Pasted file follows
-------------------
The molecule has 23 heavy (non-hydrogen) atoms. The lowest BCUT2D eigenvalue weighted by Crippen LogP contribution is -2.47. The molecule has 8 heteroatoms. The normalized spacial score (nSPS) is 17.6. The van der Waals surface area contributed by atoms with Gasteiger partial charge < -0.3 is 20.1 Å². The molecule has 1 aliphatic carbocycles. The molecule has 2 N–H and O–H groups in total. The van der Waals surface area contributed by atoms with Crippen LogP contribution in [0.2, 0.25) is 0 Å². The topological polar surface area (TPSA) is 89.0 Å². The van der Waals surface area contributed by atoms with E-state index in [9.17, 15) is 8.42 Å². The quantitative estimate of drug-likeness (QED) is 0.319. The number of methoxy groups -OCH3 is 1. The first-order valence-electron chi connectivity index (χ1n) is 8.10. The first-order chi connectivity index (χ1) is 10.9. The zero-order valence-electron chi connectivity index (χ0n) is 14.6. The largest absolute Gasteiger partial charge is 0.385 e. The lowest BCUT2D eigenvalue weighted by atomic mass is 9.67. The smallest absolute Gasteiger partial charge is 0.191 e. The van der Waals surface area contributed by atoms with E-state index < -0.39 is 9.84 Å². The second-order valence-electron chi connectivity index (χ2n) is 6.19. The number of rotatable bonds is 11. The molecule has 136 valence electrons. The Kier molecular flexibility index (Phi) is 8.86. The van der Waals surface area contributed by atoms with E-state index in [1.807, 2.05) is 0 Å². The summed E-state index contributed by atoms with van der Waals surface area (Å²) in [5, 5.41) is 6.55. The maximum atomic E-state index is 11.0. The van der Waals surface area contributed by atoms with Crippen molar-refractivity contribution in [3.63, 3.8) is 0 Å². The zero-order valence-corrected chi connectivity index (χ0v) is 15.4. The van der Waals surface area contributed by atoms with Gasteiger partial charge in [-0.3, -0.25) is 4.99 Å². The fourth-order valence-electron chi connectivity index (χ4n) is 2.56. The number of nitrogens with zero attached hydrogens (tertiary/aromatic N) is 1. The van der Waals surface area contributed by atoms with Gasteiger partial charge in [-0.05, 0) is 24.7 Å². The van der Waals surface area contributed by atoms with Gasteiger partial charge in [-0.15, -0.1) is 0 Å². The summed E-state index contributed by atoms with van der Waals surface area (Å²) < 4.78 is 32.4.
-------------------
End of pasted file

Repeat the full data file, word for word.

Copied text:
The molecule has 23 heavy (non-hydrogen) atoms. The lowest BCUT2D eigenvalue weighted by Crippen LogP contribution is -2.47. The molecule has 8 heteroatoms. The normalized spacial score (nSPS) is 17.6. The van der Waals surface area contributed by atoms with Gasteiger partial charge < -0.3 is 20.1 Å². The molecule has 1 aliphatic carbocycles. The molecule has 2 N–H and O–H groups in total. The van der Waals surface area contributed by atoms with Crippen LogP contribution in [0.2, 0.25) is 0 Å². The topological polar surface area (TPSA) is 89.0 Å². The van der Waals surface area contributed by atoms with E-state index in [9.17, 15) is 8.42 Å². The quantitative estimate of drug-likeness (QED) is 0.319. The number of methoxy groups -OCH3 is 1. The first-order valence-electron chi connectivity index (χ1n) is 8.10. The first-order chi connectivity index (χ1) is 10.9. The zero-order valence-electron chi connectivity index (χ0n) is 14.6. The largest absolute Gasteiger partial charge is 0.385 e. The lowest BCUT2D eigenvalue weighted by atomic mass is 9.67. The smallest absolute Gasteiger partial charge is 0.191 e. The van der Waals surface area contributed by atoms with E-state index < -0.39 is 9.84 Å². The second-order valence-electron chi connectivity index (χ2n) is 6.19. The number of rotatable bonds is 11. The molecule has 136 valence electrons. The Kier molecular flexibility index (Phi) is 8.86. The van der Waals surface area contributed by atoms with E-state index in [1.807, 2.05) is 0 Å². The summed E-state index contributed by atoms with van der Waals surface area (Å²) in [5, 5.41) is 6.55. The maximum atomic E-state index is 11.0. The van der Waals surface area contributed by atoms with Crippen molar-refractivity contribution in [3.63, 3.8) is 0 Å². The zero-order valence-corrected chi connectivity index (χ0v) is 15.4. The van der Waals surface area contributed by atoms with Gasteiger partial charge in [-0.3, -0.25) is 4.99 Å². The fourth-order valence-electron chi connectivity index (χ4n) is 2.56. The number of nitrogens with zero attached hydrogens (tertiary/aromatic N) is 1. The van der Waals surface area contributed by atoms with Gasteiger partial charge in [-0.05, 0) is 24.7 Å². The van der Waals surface area contributed by atoms with Gasteiger partial charge in [-0.15, -0.1) is 0 Å². The summed E-state index contributed by atoms with van der Waals surface area (Å²) < 4.78 is 32.4.